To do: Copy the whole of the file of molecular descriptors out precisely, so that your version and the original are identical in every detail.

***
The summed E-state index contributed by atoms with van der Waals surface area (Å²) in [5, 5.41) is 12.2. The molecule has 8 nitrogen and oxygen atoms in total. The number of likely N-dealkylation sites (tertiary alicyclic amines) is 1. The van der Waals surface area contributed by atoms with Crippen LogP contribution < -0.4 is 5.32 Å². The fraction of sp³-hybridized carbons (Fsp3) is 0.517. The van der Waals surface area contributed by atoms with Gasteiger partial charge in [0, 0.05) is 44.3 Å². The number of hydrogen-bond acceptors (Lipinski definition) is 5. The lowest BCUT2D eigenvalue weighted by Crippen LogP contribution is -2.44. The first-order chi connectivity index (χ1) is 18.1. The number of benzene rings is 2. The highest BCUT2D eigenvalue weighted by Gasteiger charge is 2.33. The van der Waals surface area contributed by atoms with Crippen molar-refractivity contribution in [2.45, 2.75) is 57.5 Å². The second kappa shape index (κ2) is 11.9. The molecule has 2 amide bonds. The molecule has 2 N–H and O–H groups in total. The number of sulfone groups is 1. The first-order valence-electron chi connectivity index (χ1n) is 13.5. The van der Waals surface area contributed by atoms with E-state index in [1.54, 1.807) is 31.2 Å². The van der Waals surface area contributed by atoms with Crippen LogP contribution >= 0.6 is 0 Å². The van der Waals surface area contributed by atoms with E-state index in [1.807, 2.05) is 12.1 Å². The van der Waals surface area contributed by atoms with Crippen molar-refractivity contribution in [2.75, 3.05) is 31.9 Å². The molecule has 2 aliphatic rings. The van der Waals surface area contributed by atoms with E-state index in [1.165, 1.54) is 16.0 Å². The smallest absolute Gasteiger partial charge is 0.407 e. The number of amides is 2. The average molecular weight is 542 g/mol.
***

The summed E-state index contributed by atoms with van der Waals surface area (Å²) in [5, 5.41) is 12.2. The molecule has 8 nitrogen and oxygen atoms in total. The number of likely N-dealkylation sites (tertiary alicyclic amines) is 1. The van der Waals surface area contributed by atoms with Crippen LogP contribution < -0.4 is 5.32 Å². The fraction of sp³-hybridized carbons (Fsp3) is 0.517. The van der Waals surface area contributed by atoms with Gasteiger partial charge in [0, 0.05) is 44.3 Å². The number of hydrogen-bond acceptors (Lipinski definition) is 5. The lowest BCUT2D eigenvalue weighted by Crippen LogP contribution is -2.44. The first-order chi connectivity index (χ1) is 18.1. The number of benzene rings is 2. The highest BCUT2D eigenvalue weighted by Gasteiger charge is 2.33. The van der Waals surface area contributed by atoms with Crippen molar-refractivity contribution in [2.45, 2.75) is 57.5 Å². The second kappa shape index (κ2) is 11.9. The molecule has 2 amide bonds. The molecule has 2 N–H and O–H groups in total. The number of sulfone groups is 1. The first-order valence-electron chi connectivity index (χ1n) is 13.5. The van der Waals surface area contributed by atoms with E-state index in [1.54, 1.807) is 31.2 Å². The van der Waals surface area contributed by atoms with Crippen LogP contribution >= 0.6 is 0 Å². The van der Waals surface area contributed by atoms with E-state index in [1.807, 2.05) is 12.1 Å². The van der Waals surface area contributed by atoms with Crippen molar-refractivity contribution in [2.75, 3.05) is 31.9 Å². The molecule has 2 aliphatic rings. The van der Waals surface area contributed by atoms with E-state index in [1.165, 1.54) is 16.0 Å². The smallest absolute Gasteiger partial charge is 0.407 e. The number of amides is 2. The average molecular weight is 542 g/mol.